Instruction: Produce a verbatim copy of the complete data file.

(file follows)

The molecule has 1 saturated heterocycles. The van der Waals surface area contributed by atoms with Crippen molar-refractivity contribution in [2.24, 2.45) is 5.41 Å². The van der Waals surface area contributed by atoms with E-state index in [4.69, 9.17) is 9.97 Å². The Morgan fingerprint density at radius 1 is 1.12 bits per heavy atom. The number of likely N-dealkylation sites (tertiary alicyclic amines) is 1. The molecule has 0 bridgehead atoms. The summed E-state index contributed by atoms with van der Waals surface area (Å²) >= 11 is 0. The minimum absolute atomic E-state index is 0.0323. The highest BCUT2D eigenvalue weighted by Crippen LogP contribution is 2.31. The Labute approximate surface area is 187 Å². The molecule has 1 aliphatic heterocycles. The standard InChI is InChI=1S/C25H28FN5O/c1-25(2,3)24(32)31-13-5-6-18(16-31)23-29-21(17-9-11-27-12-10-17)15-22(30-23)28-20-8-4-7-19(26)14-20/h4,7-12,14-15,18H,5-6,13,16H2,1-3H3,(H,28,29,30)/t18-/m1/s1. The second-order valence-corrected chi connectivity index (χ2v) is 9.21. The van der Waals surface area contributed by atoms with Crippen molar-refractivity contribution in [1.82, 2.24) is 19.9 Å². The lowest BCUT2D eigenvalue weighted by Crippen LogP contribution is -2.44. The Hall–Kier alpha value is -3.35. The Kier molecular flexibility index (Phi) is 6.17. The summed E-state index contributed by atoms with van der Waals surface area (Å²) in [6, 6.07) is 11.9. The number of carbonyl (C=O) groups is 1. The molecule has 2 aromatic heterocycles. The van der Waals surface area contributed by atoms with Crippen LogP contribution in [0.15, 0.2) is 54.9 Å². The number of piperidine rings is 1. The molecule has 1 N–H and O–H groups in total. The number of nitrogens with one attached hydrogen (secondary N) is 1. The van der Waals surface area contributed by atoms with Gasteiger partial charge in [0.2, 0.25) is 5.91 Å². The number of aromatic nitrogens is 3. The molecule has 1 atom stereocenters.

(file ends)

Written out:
The molecule has 1 saturated heterocycles. The van der Waals surface area contributed by atoms with Crippen molar-refractivity contribution in [2.24, 2.45) is 5.41 Å². The van der Waals surface area contributed by atoms with E-state index in [4.69, 9.17) is 9.97 Å². The Morgan fingerprint density at radius 1 is 1.12 bits per heavy atom. The number of likely N-dealkylation sites (tertiary alicyclic amines) is 1. The molecule has 0 bridgehead atoms. The summed E-state index contributed by atoms with van der Waals surface area (Å²) >= 11 is 0. The minimum absolute atomic E-state index is 0.0323. The highest BCUT2D eigenvalue weighted by Crippen LogP contribution is 2.31. The Labute approximate surface area is 187 Å². The molecule has 1 aliphatic heterocycles. The standard InChI is InChI=1S/C25H28FN5O/c1-25(2,3)24(32)31-13-5-6-18(16-31)23-29-21(17-9-11-27-12-10-17)15-22(30-23)28-20-8-4-7-19(26)14-20/h4,7-12,14-15,18H,5-6,13,16H2,1-3H3,(H,28,29,30)/t18-/m1/s1. The second-order valence-corrected chi connectivity index (χ2v) is 9.21. The van der Waals surface area contributed by atoms with Crippen molar-refractivity contribution in [1.82, 2.24) is 19.9 Å². The lowest BCUT2D eigenvalue weighted by Crippen LogP contribution is -2.44. The Hall–Kier alpha value is -3.35. The Kier molecular flexibility index (Phi) is 6.17. The summed E-state index contributed by atoms with van der Waals surface area (Å²) in [6, 6.07) is 11.9. The number of carbonyl (C=O) groups is 1. The molecule has 2 aromatic heterocycles. The van der Waals surface area contributed by atoms with Crippen LogP contribution in [0.15, 0.2) is 54.9 Å². The number of piperidine rings is 1. The molecule has 1 N–H and O–H groups in total. The number of nitrogens with one attached hydrogen (secondary N) is 1. The van der Waals surface area contributed by atoms with Gasteiger partial charge in [0.2, 0.25) is 5.91 Å². The number of aromatic nitrogens is 3. The molecule has 1 atom stereocenters.